Friday, 23 August 2019

Guest Blog - Joy Jones - 5 Practical Tips For Writers

"Planning to write is not writing.  Outlining... researching, talking to people about what you're doing, none of that is writing.  Writing is writing.”            -E. L. Doctorow                                            

Everybody says they want to write a book. Great idea, but it needs to be supported with some solid practices. Here are some that have proven their worth in my own work.

  • Make a habit of writing. Keep a journal. Always have a project in progress. If you can't write a lot, then write a little. Early in my writing career, I felt that I had to set aside big blocks of time to do my work. That’s good if you can manage that, but I can seldom manage to do that. So, I write when I can. Over time, the words, the phrases, the pages add up. Eventually, you have a completed work.
  • What are you scared to talk about? That may be the very thing that you need to write about. Good writing tips into the issues that are deep and meaningful. Working through what your place in the world is and what your personal issues are often resonants with others.
  • Join a writer's group. Being around others who are writing encourages you to keep going. I know I would not have finished my novel if I had not been in a writing group. Knowing that I have to produce a chapter at the next meeting spurs me to get that chapter written. Especially since I have to read and critique the work of everyone else in the group. No way am I going to read your work and miss out on having my work read and reviewed, too!
  • Read. Read books within the genre you wish to publish.  Read books on the writing life.  Read just for the sheer pleasure of it.  Some of my favorites:

◦ If You Want to Write, by Brenda Ueland

◦ Walking on Alligators, by Susan Shaugnessy

◦ Writing Down the Bones, by Natalie Goldberg

Stein on Writing by Sol Stein



  • Understand the market. Write about the things that capture your interest and stir your passion but be sure to ask the hard question - "Who will pay money to read this?" - in order to identify a market for your work. Some writing is just for you. Some writing is for the public. Once, a friend who likes writing poetry asked me where could he get a collection of poems published. “Where do you buy poetry?” I asked him. The answer was, he didn’t buy poetry. He wrote poems but never read the poetry of others. His words - as is much poetry - were mostly for his own soul. There’s not a large market for poems. So, if he wants to get published, he needs to study the market to see what people really want and actually buy. You need to do the same thing.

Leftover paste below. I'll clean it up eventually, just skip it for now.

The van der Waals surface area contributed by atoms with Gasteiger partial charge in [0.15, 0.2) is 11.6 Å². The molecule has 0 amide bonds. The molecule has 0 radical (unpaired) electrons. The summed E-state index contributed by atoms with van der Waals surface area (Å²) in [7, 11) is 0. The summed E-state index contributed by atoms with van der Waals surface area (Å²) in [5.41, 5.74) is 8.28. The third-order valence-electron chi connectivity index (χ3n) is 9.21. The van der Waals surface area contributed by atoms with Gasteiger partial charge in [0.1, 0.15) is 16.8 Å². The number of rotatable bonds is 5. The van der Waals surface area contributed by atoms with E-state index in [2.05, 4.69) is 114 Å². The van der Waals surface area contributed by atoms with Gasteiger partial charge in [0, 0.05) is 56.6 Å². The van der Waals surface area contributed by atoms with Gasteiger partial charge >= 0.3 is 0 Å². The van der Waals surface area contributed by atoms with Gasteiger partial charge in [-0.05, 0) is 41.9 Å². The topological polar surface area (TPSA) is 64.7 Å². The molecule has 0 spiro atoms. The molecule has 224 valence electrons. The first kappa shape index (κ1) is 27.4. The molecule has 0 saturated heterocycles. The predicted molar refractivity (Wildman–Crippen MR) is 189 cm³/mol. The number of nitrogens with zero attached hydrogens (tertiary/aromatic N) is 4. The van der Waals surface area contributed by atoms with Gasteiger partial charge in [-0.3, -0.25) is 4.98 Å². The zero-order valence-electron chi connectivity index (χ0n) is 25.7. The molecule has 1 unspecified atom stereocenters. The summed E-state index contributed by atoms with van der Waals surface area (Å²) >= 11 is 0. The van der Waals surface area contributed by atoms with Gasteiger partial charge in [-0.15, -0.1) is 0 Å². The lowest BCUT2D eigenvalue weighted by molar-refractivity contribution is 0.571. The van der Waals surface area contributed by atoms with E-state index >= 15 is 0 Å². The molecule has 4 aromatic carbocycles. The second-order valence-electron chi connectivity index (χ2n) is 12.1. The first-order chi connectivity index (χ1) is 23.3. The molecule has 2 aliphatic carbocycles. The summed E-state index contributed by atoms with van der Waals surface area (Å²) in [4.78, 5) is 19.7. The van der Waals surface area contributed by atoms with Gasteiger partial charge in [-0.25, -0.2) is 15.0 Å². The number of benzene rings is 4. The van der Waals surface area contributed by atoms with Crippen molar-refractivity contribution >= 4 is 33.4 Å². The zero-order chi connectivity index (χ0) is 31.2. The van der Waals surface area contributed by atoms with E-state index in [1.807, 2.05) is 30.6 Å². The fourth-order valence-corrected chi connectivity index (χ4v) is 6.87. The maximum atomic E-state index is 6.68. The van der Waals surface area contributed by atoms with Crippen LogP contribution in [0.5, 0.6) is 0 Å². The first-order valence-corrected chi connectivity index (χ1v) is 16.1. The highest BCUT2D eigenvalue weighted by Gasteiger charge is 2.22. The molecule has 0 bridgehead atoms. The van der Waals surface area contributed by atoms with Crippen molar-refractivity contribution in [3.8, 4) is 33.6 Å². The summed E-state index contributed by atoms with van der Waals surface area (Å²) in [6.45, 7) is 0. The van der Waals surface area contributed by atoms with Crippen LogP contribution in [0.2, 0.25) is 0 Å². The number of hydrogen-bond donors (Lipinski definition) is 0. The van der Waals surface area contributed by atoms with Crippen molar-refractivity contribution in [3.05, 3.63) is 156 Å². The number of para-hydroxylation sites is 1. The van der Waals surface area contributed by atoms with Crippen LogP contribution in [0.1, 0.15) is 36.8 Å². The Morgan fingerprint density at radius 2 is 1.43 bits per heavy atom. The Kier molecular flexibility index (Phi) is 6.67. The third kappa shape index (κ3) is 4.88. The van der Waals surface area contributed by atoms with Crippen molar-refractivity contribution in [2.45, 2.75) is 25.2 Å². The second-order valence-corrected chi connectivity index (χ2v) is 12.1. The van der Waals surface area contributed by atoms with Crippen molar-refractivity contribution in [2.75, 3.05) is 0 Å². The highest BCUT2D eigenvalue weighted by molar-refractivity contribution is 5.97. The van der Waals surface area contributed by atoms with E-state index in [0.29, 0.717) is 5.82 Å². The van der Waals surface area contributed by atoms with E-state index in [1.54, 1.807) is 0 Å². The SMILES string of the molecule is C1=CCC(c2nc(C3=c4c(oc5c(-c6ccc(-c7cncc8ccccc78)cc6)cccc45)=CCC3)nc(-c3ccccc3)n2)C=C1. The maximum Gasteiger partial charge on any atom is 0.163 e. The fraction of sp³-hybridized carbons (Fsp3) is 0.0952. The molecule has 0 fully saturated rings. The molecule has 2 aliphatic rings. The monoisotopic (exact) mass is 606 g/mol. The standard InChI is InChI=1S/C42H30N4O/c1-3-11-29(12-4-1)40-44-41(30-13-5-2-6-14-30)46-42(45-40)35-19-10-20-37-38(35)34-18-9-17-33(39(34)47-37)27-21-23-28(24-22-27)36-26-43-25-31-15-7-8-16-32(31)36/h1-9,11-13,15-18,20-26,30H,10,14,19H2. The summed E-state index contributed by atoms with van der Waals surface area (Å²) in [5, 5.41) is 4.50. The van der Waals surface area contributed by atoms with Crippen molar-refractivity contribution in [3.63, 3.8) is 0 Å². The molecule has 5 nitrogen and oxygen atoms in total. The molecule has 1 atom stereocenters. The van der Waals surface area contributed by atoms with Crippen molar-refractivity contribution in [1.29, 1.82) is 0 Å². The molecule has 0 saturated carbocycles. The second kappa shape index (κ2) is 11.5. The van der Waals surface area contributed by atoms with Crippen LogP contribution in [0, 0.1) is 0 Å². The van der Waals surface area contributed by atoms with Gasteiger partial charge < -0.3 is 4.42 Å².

• Don't be envious.  Sometimes there’s a bit of professional jealousy among writers when someone is successful. I’m guilty of feeling, “Why him, and not me?” Use that energy to prod yourself forward. Tell yourself “If she can do it, so can I.” There's enough for everybody. Your progress won't be diminished by someone else's success.



• And finally, pay attention to that still, small voice.  That's the best guide for figuring out what the next step is.





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Joy Jones is a trainer, performance poet, playwright and author of several books including Private Lessons: A Book of Meditations for Teachers; and Tambourine Moon, Her latest book is Fearless Public Speaking. If you like observing the creative process in progress, check out interviews with artists of every variety on her Instagram feed on Fridays at #joyjones1433.



You can follow Joy on Instagram and Twitter.

Join Joey here on the blog on Fridays for interviews, reviews and guest bloggers. If you'd be interested in doing any of those, you can contact Joey here

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